Keeping kids safe - Interim FVROs

Logo for FRVO self-help guideIf you are leaving an abusive relationship, it's best to take your children with you if you can do so safely.

If you are applying for a Family Violence Restraining Order and your children have seen, heard or experienced family violence, you can ask the court for your FVRO to also cover your children. 

Being exposed to family violence includes hearing death threats or threats to injure someone, seeing an assault, helping a person who has been assaulted and being present when police or ambulance officers come to a violent incident.

How can I get my FVRO to cover my children?

If you are applying for an FVRO to protect you from a family member, you need to ask the court to include your children on your FVRO. You will also need to show the court that either:

  • the children have been exposed to family violence and they are likely to be exposed again, or
  • there are reasonable grounds to fear the children will be exposed to family violence.

If the court is satisfied in accordance with this test, the court must make an order unless there are special circumstances that would make the order inappropriate. Special circumstances do not exist simply because you can or have or the respondent can apply, or has applied, for a family order.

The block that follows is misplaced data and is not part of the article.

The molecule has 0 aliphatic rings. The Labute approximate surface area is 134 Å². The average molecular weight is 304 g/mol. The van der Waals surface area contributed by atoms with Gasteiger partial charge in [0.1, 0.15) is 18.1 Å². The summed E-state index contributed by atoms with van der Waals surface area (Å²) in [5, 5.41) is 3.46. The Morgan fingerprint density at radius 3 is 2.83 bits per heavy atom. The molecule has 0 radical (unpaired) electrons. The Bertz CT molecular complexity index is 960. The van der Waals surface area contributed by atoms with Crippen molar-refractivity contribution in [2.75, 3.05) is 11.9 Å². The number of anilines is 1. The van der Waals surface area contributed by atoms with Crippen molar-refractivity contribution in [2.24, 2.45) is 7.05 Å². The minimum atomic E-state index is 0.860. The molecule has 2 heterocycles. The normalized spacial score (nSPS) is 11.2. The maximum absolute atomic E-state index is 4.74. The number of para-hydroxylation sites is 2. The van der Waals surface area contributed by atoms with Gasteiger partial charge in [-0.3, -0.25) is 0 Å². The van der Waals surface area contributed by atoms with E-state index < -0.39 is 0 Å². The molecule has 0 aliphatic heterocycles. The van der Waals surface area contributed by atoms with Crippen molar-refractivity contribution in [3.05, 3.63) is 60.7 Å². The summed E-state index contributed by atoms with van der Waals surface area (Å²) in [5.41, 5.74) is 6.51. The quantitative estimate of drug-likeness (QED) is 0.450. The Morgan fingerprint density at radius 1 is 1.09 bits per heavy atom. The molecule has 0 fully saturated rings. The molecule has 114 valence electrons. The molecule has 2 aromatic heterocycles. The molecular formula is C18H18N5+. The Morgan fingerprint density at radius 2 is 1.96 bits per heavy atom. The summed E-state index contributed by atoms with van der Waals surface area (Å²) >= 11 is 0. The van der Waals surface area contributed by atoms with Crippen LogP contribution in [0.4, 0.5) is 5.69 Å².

Can I make a separate application for an FVRO to cover my children?

You can also apply for an FVRO for your children on a separate application form. You may need to do this if you already have an FVRO against the respondent, but it does not cover your children.

You will need to show the same things about your children being exposed to family violence as if you had included your children in your application. 

What if there are existing Family Court orders?

When you apply for an FVRO, you need to tell the court if you have existing Family Court orders for your children. You should also get urgent legal advice about how the FVRO may affect the Family Court orders.

The court making the FVRO may be able to make an FVRO protecting your children, and may be able to temporarily suspend, cancel or change a Family Court order.

Starting Family Court proceedings

If you are experiencing family violence, you may be able to apply for parenting orders in the Family Court without going through Family Dispute Resolution.

You should see a lawyer to get legal advice about whether you need Family Court orders in your situation.

Child protection Children's Court proceedings

If you have a child protection Children's Court case, a magistrate an make an interim FVRO against a party in the case or someone who gives evidence in the case.


The information displayed on this page is provided for information purposes only and does not constitute legal advice. If you have a legal problem, you should see a lawyer. Legal Aid Western Australia aims to provide information that is accurate, however does not accept responsibility for any errors or omissions in the information provided on this page or incorporated into it by reference.